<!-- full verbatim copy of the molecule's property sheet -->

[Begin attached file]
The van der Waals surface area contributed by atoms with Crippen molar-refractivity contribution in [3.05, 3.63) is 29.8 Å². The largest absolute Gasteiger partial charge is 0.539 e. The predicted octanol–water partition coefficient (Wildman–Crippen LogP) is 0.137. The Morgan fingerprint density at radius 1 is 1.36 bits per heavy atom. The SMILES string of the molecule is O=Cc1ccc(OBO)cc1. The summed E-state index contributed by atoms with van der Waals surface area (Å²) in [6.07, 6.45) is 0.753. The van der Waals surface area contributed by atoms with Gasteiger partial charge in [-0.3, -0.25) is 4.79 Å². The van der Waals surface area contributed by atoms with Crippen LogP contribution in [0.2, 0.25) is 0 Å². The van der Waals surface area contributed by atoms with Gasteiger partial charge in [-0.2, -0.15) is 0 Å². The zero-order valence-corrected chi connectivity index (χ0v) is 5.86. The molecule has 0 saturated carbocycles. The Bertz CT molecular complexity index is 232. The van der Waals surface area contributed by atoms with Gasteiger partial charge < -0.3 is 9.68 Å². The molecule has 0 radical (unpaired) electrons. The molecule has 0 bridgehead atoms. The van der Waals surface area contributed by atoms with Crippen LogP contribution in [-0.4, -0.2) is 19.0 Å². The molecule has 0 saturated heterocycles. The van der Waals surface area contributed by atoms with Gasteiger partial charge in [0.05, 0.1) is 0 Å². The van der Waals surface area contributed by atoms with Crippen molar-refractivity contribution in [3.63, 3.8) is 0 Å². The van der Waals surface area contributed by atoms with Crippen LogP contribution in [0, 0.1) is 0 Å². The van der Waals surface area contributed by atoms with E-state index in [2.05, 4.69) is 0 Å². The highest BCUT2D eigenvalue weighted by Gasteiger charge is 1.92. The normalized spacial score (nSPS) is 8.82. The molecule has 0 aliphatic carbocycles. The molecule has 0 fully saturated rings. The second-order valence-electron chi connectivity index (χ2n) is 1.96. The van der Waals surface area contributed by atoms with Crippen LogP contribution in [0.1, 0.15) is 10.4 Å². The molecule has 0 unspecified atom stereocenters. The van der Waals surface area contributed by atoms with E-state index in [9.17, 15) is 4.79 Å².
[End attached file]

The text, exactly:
The van der Waals surface area contributed by atoms with Crippen molar-refractivity contribution in [3.05, 3.63) is 29.8 Å². The largest absolute Gasteiger partial charge is 0.539 e. The predicted octanol–water partition coefficient (Wildman–Crippen LogP) is 0.137. The Morgan fingerprint density at radius 1 is 1.36 bits per heavy atom. The SMILES string of the molecule is O=Cc1ccc(OBO)cc1. The summed E-state index contributed by atoms with van der Waals surface area (Å²) in [6.07, 6.45) is 0.753. The van der Waals surface area contributed by atoms with Gasteiger partial charge in [-0.3, -0.25) is 4.79 Å². The van der Waals surface area contributed by atoms with Crippen LogP contribution in [0.2, 0.25) is 0 Å². The van der Waals surface area contributed by atoms with Gasteiger partial charge in [-0.2, -0.15) is 0 Å². The zero-order valence-corrected chi connectivity index (χ0v) is 5.86. The molecule has 0 saturated carbocycles. The Bertz CT molecular complexity index is 232. The van der Waals surface area contributed by atoms with Gasteiger partial charge < -0.3 is 9.68 Å². The molecule has 0 radical (unpaired) electrons. The molecule has 0 bridgehead atoms. The van der Waals surface area contributed by atoms with Crippen LogP contribution in [-0.4, -0.2) is 19.0 Å². The molecule has 0 saturated heterocycles. The van der Waals surface area contributed by atoms with Gasteiger partial charge in [0.05, 0.1) is 0 Å². The van der Waals surface area contributed by atoms with Crippen molar-refractivity contribution in [3.63, 3.8) is 0 Å². The van der Waals surface area contributed by atoms with Crippen LogP contribution in [0, 0.1) is 0 Å². The van der Waals surface area contributed by atoms with E-state index in [2.05, 4.69) is 0 Å². The highest BCUT2D eigenvalue weighted by Gasteiger charge is 1.92. The normalized spacial score (nSPS) is 8.82. The molecule has 0 aliphatic carbocycles. The molecule has 0 fully saturated rings. The second-order valence-electron chi connectivity index (χ2n) is 1.96. The van der Waals surface area contributed by atoms with Crippen LogP contribution in [0.1, 0.15) is 10.4 Å². The molecule has 0 unspecified atom stereocenters. The van der Waals surface area contributed by atoms with E-state index in [9.17, 15) is 4.79 Å².